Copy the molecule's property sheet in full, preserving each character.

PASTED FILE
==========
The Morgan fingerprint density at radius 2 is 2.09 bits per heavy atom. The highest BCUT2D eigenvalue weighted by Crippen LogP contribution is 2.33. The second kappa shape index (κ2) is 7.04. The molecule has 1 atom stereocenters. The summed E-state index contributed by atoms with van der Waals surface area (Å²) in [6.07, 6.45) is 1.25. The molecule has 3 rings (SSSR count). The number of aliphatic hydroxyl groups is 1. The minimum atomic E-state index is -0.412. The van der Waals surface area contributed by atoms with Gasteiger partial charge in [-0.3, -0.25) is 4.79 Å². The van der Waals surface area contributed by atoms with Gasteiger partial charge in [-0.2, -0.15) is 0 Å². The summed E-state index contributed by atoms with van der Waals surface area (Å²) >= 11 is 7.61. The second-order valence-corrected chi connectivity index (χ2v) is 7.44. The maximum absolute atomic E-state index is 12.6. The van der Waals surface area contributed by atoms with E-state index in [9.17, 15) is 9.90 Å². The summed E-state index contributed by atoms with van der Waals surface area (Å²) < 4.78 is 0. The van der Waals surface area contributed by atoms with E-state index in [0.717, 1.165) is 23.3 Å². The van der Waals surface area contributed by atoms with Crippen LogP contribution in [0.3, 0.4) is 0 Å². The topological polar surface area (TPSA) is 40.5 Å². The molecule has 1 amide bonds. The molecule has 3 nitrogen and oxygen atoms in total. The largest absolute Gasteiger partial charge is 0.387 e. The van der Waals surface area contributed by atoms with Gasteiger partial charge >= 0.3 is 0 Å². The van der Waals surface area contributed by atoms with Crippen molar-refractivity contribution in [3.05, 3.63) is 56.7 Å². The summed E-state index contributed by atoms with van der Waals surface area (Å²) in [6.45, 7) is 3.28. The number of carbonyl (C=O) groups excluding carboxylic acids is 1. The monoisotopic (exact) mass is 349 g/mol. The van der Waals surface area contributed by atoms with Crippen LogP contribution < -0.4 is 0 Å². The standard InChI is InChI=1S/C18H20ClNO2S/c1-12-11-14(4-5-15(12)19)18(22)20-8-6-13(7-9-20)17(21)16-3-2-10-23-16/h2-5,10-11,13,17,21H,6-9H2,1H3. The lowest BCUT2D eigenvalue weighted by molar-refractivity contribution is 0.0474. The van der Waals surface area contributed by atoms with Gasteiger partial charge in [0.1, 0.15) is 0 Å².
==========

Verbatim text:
The Morgan fingerprint density at radius 2 is 2.09 bits per heavy atom. The highest BCUT2D eigenvalue weighted by Crippen LogP contribution is 2.33. The second kappa shape index (κ2) is 7.04. The molecule has 1 atom stereocenters. The summed E-state index contributed by atoms with van der Waals surface area (Å²) in [6.07, 6.45) is 1.25. The molecule has 3 rings (SSSR count). The number of aliphatic hydroxyl groups is 1. The minimum atomic E-state index is -0.412. The van der Waals surface area contributed by atoms with Gasteiger partial charge in [-0.3, -0.25) is 4.79 Å². The van der Waals surface area contributed by atoms with Gasteiger partial charge in [-0.2, -0.15) is 0 Å². The summed E-state index contributed by atoms with van der Waals surface area (Å²) >= 11 is 7.61. The second-order valence-corrected chi connectivity index (χ2v) is 7.44. The maximum absolute atomic E-state index is 12.6. The van der Waals surface area contributed by atoms with E-state index in [9.17, 15) is 9.90 Å². The summed E-state index contributed by atoms with van der Waals surface area (Å²) < 4.78 is 0. The van der Waals surface area contributed by atoms with E-state index in [0.717, 1.165) is 23.3 Å². The van der Waals surface area contributed by atoms with Crippen LogP contribution in [0.3, 0.4) is 0 Å². The topological polar surface area (TPSA) is 40.5 Å². The molecule has 1 amide bonds. The molecule has 3 nitrogen and oxygen atoms in total. The largest absolute Gasteiger partial charge is 0.387 e. The van der Waals surface area contributed by atoms with Gasteiger partial charge >= 0.3 is 0 Å². The van der Waals surface area contributed by atoms with Crippen molar-refractivity contribution in [3.05, 3.63) is 56.7 Å². The summed E-state index contributed by atoms with van der Waals surface area (Å²) in [6.45, 7) is 3.28. The number of carbonyl (C=O) groups excluding carboxylic acids is 1. The monoisotopic (exact) mass is 349 g/mol. The van der Waals surface area contributed by atoms with Crippen LogP contribution < -0.4 is 0 Å². The standard InChI is InChI=1S/C18H20ClNO2S/c1-12-11-14(4-5-15(12)19)18(22)20-8-6-13(7-9-20)17(21)16-3-2-10-23-16/h2-5,10-11,13,17,21H,6-9H2,1H3. The lowest BCUT2D eigenvalue weighted by molar-refractivity contribution is 0.0474. The van der Waals surface area contributed by atoms with Gasteiger partial charge in [0.1, 0.15) is 0 Å².